White raven draws some double takes
SIGHTINGS: Unusual bird shows up in Fairbanks for fourth winter of foraging.
By Tim Mowry
Fairbanks Daily News-Miner
(Published: November 4, 2002)
Fairbanks -- When people call the Alaska Bird Observatory to report that they just saw a white raven, they have a hard time believing it themselves.
"They usually start out by saying, 'Tell me I just saw a white raven,' " said ABO executive director Nancy DeWitt. "I think people are pretty surprised to see one, and they should be."
Judging from several recent sightings around town, it appears the white raven that has been seen in Fairbanks the past three winters has returned for another winter of foraging. Sevin Bullwinkle saw the bird Sunday outside her house on Lathrop Street and snapped a picture to prove it.
"I just came out of the house, and it was sitting on the ground," said Bullwinkle, who lives a block from a trash bin. "I'm a fanatic about ravens, and seeing a white one was pretty exciting. I had never heard of one."
While there is no way to prove it is the same bird, white ravens are so rare that the chances of its being a different one are slim. In past years the bird was frequently seen in the vicinity of Goldhill Road and Sheep Creek Road on the western edge of Fairbanks, while this year it has been spotted in several spots around town. It has been seen almost exclusively during winter. The bird acts like any other raven, scavenging from trash bins around town and feasting on anything it can find to eat, from french-fries in parking lots to dead animals on the side of the road. Art Purdy saw what was almost surely the same bird as Bullwinkle a few weeks earlier in the parking lot of Arctic Bowl on Cowles Street, just a few blocks from Bullwinkle's house.
"It was eating out of a McDonald's bag," reported Purdy, who raced to his mother's house to get her so she could see it.
The raven is more of a cream or ashy gray color than it is white, said Dan Gibson, bird collections manager for the University of Alaska Museum on campus at the University of Alaska Fairbanks.
"White is an exaggeration," said Gibson, who has seen the bird several times. But, he said, "next to a normal raven it's a strikingly different bird." The museum has just one white raven in its collection of more than 18,000 ravens collected from around the state. The lone bird was found in 1952 on Steele Creek Road in Fairbanks. The white raven in Fairbanks is not an albino but is referred to as a leucistic, which means it has less than normal pigmentation that results in a pale or washed-out appearance. Albino birds lack any kind of pigmentation and have red eyes.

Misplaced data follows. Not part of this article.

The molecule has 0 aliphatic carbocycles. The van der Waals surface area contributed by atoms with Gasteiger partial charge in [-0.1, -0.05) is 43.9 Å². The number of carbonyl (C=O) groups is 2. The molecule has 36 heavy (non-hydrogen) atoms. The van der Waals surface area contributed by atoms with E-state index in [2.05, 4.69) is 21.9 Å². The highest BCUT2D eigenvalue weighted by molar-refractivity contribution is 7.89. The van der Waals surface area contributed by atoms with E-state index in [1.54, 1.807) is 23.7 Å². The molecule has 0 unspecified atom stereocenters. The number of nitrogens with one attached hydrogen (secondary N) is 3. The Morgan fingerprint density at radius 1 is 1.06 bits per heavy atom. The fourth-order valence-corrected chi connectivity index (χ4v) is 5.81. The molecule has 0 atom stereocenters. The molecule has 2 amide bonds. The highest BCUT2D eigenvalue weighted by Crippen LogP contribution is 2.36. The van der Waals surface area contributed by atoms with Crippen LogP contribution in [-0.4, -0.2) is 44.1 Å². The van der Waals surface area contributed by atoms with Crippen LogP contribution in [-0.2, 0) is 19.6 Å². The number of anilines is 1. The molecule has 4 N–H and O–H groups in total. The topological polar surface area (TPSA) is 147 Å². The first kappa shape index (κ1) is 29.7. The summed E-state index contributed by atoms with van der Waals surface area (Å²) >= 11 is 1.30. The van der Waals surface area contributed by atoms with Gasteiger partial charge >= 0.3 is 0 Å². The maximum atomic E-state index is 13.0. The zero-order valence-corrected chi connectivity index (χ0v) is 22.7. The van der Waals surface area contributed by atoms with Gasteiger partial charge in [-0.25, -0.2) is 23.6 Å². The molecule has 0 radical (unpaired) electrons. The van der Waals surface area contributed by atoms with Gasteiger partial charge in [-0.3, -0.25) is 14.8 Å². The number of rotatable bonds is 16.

Biologist John Wright at the Alaska Department of Fish and Game in Fairbanks said the bird first showed up in Fairbanks three years ago and has been seen in town every winter since. The agency gets several phone calls from white-raven observers each year, though the volume of calls isn't what it was when the bird first showed up.
"Most people who call in already know what it is," Wright said. Wright saw the raven fly over Creamer's Field just last week heading north with another raven. He described the bird as "dirty, dishwater gray."
"When you first see it, you don't think it's a raven, because being black is an important part of being a raven," Wright said. "Your first impression is that it's a strange-looking gyrfalcon. If you get to see it long enough, you figure it out."
Mark Ross, an avid bird watcher and education coordinator for Fish and Game, has seen the white raven three times.
"The first one I saw I thought was an adult goshawk," Ross said. "It was ashy gray like the underneath of a goshawk."
Wright has seen several photos of the white raven but none of the pictures have been very good, he said, in part because the bird blends in with its background, which is usually snow.
"I didn't have my good camera. I was so bummed," said Bullwinkle, who followed the bird in a pickup to get a better look at it. "I wish I had a better picture, because it would be hanging on the wall if I did."
Artist Sandy Jamieson attempted to get a photo of the raven two springs ago so he could paint a picture of it. The bird was a regular visitor to Jamieson's house in Ester, and the artist borrowed a camera from a friend to get a photo.
"When I didn't have a camera, the raven would land in the yard every day," he said. "As soon as I got the camera, the raven quit landing." Jamieson spent three days trying to get a picture of the bird, concealing himself more each day. The bird finally landed on the third day but took off before Jamieson could get a picture.
"That's the last time I saw it at my house," said Jamieson, who saw the bird again this spring near Spenard Builders Supply on Phillips Field Road.
Many of the people who call the bird observatory to report seeing the raven say it is being harassed by other ravens, though several other people have seen the bird in the friendly company of black ravens.
"The reports I get are always the same," DeWitt said. "Everyone always says it's getting picked on by other (ravens). "I'd be interested in finding out if he's able to find a mate," she said.